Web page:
Thousands of passengers were delayed Thursday afternoon at the Baltimore airport and one was left injured after lightning struck the building.
Baltimore-Washington International Thurgood Marshall Airport was forced into a three-hour delay after it was struck by lightning. The bolt hit at around 2:30 p.m., striking a controller as he was flipping a switch to turn on a generator that powers backup runway lights, according to The Baltimore Sun.
The controller was taken to a hospital after suffering numbness to his left arm and leg, John Dunkerly, president of BWI's chapter of the National Air Traffic Controllers Association, told the paper. He has since been released from the hospital and appears to be recovering.
All departures were ground and incoming flights diverted following the incident to prevent further injury.
"The tower is not handling any air traffic operations at this time and the FAA's Potomac Consolidated Terminal radar approach control facility has assumed control of the airspace," the FAA said in a statement on Thursday.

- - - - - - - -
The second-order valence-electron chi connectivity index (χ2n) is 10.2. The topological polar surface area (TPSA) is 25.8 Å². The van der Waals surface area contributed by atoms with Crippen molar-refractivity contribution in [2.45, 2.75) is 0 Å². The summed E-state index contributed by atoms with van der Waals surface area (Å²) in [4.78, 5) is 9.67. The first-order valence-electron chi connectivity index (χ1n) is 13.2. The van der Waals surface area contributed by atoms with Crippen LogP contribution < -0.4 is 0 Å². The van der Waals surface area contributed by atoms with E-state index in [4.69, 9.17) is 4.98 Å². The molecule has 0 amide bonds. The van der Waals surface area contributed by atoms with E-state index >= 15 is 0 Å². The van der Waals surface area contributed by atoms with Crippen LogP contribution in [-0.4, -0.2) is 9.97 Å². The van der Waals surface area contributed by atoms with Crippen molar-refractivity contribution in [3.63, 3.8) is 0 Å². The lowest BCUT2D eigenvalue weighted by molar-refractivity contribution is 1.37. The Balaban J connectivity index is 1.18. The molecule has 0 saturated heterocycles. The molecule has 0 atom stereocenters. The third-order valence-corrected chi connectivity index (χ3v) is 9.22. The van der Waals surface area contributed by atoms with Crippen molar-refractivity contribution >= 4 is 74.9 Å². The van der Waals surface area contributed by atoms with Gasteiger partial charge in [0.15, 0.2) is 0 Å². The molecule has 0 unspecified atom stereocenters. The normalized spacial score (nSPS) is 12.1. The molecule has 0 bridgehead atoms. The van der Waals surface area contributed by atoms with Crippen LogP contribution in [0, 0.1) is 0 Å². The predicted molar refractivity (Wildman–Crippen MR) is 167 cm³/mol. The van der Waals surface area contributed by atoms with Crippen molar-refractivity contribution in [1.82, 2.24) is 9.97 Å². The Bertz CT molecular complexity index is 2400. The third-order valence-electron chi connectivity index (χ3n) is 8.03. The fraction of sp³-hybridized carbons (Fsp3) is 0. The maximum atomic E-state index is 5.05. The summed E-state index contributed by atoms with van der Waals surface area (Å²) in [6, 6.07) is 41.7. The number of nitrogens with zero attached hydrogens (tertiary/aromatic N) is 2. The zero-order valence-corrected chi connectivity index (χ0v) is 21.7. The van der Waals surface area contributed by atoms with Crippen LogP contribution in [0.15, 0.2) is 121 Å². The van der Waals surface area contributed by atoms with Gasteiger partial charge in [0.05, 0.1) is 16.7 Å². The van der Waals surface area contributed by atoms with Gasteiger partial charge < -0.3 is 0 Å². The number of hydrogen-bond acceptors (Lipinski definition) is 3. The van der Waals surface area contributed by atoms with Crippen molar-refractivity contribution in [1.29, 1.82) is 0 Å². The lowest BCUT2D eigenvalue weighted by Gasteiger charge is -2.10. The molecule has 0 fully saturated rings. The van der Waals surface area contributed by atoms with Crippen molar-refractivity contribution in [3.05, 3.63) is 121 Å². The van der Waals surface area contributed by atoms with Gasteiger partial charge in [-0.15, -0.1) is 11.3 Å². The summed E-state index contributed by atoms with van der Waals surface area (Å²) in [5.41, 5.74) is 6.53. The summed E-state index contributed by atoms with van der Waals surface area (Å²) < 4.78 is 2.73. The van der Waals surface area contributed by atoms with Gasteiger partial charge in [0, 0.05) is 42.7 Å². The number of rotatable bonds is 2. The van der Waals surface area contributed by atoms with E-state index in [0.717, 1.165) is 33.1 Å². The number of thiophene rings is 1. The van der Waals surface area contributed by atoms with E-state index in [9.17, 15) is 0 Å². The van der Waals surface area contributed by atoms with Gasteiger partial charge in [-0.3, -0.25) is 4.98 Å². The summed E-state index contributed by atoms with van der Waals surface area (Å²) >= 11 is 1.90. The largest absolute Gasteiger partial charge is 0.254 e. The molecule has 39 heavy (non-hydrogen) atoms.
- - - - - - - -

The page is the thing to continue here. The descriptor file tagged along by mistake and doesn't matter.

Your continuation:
The airport was reopened at around 4:45 p.m., according to CNN. The towers are typically safe and it was unclear what cause lightning to strike.
"We didn't have any idea why it happened," Dunkerly said, adding that he had not heard of such an incident in the past 30 years of the tower's existence. "Usually [the towers] are pretty safe during these storms."
Some passengers who were already on board when the lightning stuck were stuck on the runway for hours. One passenger who was onboard when the incident occurred said that the lightning appeared to sound close.
"We heard a couple loud booms around the airport," Steve Sarkady of Atlanta explained. "It actually felt like it hit the plane."
While many passengers hoped to leave on flights later Thursday, others planned on much longer delays.
"I'll just roll the dice for tomorrow because today was just way too much," Sarkady said.